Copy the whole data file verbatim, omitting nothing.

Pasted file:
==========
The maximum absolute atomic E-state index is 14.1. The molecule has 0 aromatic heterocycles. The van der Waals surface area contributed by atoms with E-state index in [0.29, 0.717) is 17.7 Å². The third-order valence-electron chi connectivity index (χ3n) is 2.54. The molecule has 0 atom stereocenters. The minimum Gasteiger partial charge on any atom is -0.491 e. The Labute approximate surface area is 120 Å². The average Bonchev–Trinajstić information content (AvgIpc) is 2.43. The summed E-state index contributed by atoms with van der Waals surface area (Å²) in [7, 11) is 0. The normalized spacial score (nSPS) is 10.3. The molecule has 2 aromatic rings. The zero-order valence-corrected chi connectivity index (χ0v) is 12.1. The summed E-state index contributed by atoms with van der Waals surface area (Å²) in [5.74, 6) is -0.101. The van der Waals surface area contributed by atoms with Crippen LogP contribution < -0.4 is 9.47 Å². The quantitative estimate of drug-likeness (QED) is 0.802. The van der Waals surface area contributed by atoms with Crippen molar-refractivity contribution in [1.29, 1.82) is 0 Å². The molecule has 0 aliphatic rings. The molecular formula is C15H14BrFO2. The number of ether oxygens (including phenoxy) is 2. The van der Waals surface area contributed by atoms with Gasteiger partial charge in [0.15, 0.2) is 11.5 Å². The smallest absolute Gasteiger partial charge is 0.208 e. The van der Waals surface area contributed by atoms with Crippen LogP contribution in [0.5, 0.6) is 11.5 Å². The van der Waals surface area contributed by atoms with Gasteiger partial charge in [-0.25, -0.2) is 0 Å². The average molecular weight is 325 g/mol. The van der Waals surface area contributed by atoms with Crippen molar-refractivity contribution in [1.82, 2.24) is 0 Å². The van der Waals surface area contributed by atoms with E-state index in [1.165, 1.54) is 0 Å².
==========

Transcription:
The maximum absolute atomic E-state index is 14.1. The molecule has 0 aromatic heterocycles. The van der Waals surface area contributed by atoms with E-state index in [0.29, 0.717) is 17.7 Å². The third-order valence-electron chi connectivity index (χ3n) is 2.54. The molecule has 0 atom stereocenters. The minimum Gasteiger partial charge on any atom is -0.491 e. The Labute approximate surface area is 120 Å². The average Bonchev–Trinajstić information content (AvgIpc) is 2.43. The summed E-state index contributed by atoms with van der Waals surface area (Å²) in [7, 11) is 0. The normalized spacial score (nSPS) is 10.3. The molecule has 2 aromatic rings. The zero-order valence-corrected chi connectivity index (χ0v) is 12.1. The summed E-state index contributed by atoms with van der Waals surface area (Å²) in [5.74, 6) is -0.101. The van der Waals surface area contributed by atoms with Crippen LogP contribution < -0.4 is 9.47 Å². The quantitative estimate of drug-likeness (QED) is 0.802. The van der Waals surface area contributed by atoms with Crippen molar-refractivity contribution in [1.29, 1.82) is 0 Å². The molecule has 0 aliphatic rings. The molecular formula is C15H14BrFO2. The number of ether oxygens (including phenoxy) is 2. The van der Waals surface area contributed by atoms with Gasteiger partial charge in [0.15, 0.2) is 11.5 Å². The smallest absolute Gasteiger partial charge is 0.208 e. The van der Waals surface area contributed by atoms with Crippen LogP contribution in [0.5, 0.6) is 11.5 Å². The van der Waals surface area contributed by atoms with Gasteiger partial charge in [-0.25, -0.2) is 0 Å². The average molecular weight is 325 g/mol. The van der Waals surface area contributed by atoms with Crippen molar-refractivity contribution in [1.82, 2.24) is 0 Å². The van der Waals surface area contributed by atoms with E-state index in [1.165, 1.54) is 0 Å².